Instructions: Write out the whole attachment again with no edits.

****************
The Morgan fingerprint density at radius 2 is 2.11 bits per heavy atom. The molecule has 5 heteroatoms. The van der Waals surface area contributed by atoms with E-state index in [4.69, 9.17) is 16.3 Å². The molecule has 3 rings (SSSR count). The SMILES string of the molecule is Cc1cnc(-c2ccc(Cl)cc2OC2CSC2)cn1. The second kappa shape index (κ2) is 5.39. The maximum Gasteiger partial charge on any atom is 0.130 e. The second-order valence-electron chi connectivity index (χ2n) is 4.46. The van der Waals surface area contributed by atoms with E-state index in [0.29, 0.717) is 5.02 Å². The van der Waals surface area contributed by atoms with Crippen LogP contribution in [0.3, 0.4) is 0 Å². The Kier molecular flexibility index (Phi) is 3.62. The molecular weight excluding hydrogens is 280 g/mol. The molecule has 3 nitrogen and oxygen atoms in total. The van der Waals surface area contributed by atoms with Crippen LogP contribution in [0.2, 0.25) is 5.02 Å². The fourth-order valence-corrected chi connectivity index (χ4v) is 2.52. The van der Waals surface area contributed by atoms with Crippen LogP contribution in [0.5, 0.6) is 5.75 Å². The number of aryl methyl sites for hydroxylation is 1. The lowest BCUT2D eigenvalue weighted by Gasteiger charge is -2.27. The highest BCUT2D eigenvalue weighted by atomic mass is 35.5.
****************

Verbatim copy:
The Morgan fingerprint density at radius 2 is 2.11 bits per heavy atom. The molecule has 5 heteroatoms. The van der Waals surface area contributed by atoms with E-state index in [4.69, 9.17) is 16.3 Å². The molecule has 3 rings (SSSR count). The SMILES string of the molecule is Cc1cnc(-c2ccc(Cl)cc2OC2CSC2)cn1. The second kappa shape index (κ2) is 5.39. The maximum Gasteiger partial charge on any atom is 0.130 e. The second-order valence-electron chi connectivity index (χ2n) is 4.46. The van der Waals surface area contributed by atoms with E-state index in [0.29, 0.717) is 5.02 Å². The van der Waals surface area contributed by atoms with Crippen LogP contribution in [0.3, 0.4) is 0 Å². The Kier molecular flexibility index (Phi) is 3.62. The molecular weight excluding hydrogens is 280 g/mol. The molecule has 3 nitrogen and oxygen atoms in total. The van der Waals surface area contributed by atoms with Crippen LogP contribution in [0.2, 0.25) is 5.02 Å². The fourth-order valence-corrected chi connectivity index (χ4v) is 2.52. The van der Waals surface area contributed by atoms with Crippen LogP contribution in [0.5, 0.6) is 5.75 Å². The number of aryl methyl sites for hydroxylation is 1. The lowest BCUT2D eigenvalue weighted by Gasteiger charge is -2.27. The highest BCUT2D eigenvalue weighted by atomic mass is 35.5.